“Anonymized” location data is also widely sold. Companies buy such data, e.g., for marketing purposes or to plan new store openings, but there have also been reports about the U.S. Customs and Border Protection that bought location data collected from regular smartphone apps (originally reported in this Wall Street Journal article). This report from 2020 of Martin Gundersen impressively shows the chain of companies his data has been passed through. He requested all data the company “Venntel” had stored off him. Venntel obtains location data from other apps and sells them to further parties. This is why they had data about him even though he never was a direct customer. Gundersen requested information about his data based on the GDPR right that obligates organizations to provide any personal information they have stored about a person. He provided his Advertising-ID of his smartphone to identify his data. The Advertising-ID is an ID that smartphones send to apps for profiling which allows personalized ads. This setting is turned on by default but can also be disabled in the smartphone settings. All GPS locations certain apps had tracked were visible in Gundersen’s requested data and linked with this unique identifier. Any person could have bought that data set and could have tracked his entire movement. Only knowing a few locations (e.g., by already knowing where he lives, or by observation) one could easily deduce his identifier from the data and thereby obtain his past movements.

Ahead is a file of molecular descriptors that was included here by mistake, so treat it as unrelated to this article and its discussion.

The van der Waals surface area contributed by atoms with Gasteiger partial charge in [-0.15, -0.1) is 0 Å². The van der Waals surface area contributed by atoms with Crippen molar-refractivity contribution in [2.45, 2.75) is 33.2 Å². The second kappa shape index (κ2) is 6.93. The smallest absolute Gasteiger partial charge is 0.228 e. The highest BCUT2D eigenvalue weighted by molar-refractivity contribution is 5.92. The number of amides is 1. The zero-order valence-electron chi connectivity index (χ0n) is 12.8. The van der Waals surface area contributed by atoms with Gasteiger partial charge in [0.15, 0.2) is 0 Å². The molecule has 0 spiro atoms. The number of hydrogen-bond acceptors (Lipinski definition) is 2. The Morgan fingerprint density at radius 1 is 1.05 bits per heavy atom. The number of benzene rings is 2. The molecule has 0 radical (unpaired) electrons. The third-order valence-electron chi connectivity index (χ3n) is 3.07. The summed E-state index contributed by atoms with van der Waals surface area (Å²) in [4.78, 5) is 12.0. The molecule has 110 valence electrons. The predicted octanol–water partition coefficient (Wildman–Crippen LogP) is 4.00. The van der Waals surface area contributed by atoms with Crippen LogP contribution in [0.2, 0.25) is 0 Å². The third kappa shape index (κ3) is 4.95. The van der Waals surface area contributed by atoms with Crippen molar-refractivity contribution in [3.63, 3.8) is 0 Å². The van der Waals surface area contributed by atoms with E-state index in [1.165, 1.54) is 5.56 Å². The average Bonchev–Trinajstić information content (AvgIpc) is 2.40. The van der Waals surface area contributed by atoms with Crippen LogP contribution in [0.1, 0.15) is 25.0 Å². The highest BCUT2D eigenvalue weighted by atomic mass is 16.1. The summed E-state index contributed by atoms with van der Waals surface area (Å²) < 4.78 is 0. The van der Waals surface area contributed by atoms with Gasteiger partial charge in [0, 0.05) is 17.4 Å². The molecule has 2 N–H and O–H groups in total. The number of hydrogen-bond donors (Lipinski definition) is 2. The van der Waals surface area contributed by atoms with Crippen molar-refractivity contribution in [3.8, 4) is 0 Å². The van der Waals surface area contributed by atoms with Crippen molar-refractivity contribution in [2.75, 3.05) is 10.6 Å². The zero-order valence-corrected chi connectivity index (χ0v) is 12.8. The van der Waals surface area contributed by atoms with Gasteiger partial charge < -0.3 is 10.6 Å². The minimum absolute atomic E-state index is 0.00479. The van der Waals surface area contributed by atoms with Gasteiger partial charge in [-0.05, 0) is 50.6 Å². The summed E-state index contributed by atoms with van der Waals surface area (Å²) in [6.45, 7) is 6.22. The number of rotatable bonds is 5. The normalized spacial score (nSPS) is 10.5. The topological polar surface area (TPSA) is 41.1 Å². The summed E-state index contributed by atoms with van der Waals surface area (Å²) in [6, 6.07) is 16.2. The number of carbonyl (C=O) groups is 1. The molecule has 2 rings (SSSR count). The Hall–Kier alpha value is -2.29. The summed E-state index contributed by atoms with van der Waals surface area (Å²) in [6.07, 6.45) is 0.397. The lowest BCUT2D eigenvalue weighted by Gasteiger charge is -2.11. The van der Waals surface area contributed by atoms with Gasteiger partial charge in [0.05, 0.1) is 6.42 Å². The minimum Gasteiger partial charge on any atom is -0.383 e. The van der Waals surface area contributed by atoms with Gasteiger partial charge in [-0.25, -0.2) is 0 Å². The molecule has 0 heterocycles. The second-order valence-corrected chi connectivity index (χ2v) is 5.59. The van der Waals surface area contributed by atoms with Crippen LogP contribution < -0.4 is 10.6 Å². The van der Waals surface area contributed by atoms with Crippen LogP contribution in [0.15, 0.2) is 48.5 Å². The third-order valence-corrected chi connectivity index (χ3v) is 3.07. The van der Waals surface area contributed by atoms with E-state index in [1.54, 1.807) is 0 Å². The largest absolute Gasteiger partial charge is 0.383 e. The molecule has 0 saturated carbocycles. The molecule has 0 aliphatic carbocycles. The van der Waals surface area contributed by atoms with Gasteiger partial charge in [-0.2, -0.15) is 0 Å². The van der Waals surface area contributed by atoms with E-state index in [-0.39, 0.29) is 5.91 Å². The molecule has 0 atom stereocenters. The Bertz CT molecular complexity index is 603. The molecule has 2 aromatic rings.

This has happened for example only recently to a priest who was linked to location data from the gay dating app Grindr and had to resign thereafter. The Pillar used commercially available data to link the priest to visits to gay bars.
This is also a comprehensive example that only the proof of a person being included within a data set (gay dating app) can already be a privacy threat.